The other day we looked at some of the fundamental principles of recovery. We examined the idea that there are certain structural changes that must occur in the recovering addict’s life, as well as certain attitudes and mindsets that must be adopted in order for them to stay clean and sober.
Today we are going to look at some of the fundamentals of creative recovery.
Creative recovery is a strategy used by recovering addicts and alcoholics who seek to create a new life for themselves using a holistic approach.
Look at the winners in recovery, and see if their approach to growth in life is very narrow, or if it is expansive. Chances are good that you will find the people who are enjoying long term success in recovery have found ways to grow in several directions at once. Ask them about their spirituality, about their emotional stability, about their relationships and if they have improved, about their physical health, about their mental status and well-being. Those who stay clean and sober are growing on many planes at the same time.
We might not have purpose in our life during our first week of sobriety. That is OK. But as we stay clean and sober, those who follow the creative approach to recovery will find certain things that are important to them. For example, a recovering addict might find a way to reach out and help other addicts who are struggling to recover. Over time this can give the recovering addict a real sense of purpose in their life and can add meaning for them.
This is a fundamental occurrence in long term recovery as everyone who stays clean and sober will slowly start to prioritize their life. Family and friends become more important and we start to care more about ourselves and about others. This leads us to find purpose in our life when we start matching up our talents and strengths with ways that we can help others.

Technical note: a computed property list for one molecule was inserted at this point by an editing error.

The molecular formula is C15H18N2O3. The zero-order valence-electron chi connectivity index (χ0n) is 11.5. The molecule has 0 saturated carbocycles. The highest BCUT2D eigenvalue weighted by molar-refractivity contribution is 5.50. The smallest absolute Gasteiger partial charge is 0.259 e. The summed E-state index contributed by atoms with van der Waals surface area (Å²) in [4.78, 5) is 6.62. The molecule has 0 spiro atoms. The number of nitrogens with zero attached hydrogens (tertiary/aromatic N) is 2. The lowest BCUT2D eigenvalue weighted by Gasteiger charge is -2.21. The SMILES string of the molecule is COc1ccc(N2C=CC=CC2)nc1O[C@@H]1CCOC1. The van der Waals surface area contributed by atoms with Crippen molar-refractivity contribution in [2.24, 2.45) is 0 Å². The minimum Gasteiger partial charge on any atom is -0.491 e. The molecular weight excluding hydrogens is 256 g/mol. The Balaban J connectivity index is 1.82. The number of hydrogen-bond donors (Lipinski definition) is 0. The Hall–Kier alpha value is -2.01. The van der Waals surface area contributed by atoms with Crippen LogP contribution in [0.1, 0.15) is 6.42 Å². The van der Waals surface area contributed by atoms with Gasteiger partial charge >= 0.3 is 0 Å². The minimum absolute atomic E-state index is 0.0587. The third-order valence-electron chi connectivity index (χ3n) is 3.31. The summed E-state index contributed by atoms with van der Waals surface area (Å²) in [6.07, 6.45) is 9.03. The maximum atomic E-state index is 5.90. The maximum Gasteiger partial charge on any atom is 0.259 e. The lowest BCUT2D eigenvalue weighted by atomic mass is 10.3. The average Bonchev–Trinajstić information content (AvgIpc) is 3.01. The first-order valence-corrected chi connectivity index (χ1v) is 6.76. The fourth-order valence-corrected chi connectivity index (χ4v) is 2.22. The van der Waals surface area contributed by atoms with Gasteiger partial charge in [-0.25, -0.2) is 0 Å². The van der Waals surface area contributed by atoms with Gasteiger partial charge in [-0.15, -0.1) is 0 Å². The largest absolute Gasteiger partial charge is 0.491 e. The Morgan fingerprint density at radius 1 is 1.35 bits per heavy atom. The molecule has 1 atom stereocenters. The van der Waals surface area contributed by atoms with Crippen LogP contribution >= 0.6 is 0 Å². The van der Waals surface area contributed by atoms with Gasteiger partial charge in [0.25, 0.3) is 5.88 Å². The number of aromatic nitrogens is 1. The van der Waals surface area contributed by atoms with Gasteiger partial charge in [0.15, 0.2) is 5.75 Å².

Goals and self esteem
In creative recovery we start out by setting goals for ourselves. For example, I had goals within the first few years of recovery to improve my fitness, quit smoking cigarettes, find a meaningful job, and finish my education. At the time of becoming clean and sober, my self esteem was pretty lousy, but meeting these goals started to boost it a little bit more each time. The key for me was to take deliberate action and create this new life for myself one piece at a time.
This is fundamental to recovery because those who try to boost their self esteem without taking action end up doing so in some artificial manner. Simply sitting on the couch and wishing that things were different is not enough to change a person from the inside out. The real change happens through action; through creation. We have to get out there and make real change happen in our life in order to see positive results in recovery.
Everyone that I have watched in recovery who did not take this kind of action-based approach to their life ended up relapsing. In other words, those who were passive and lazy about their recovery inevitably relapsed. Those who took action and tried to create new things in their life did much better.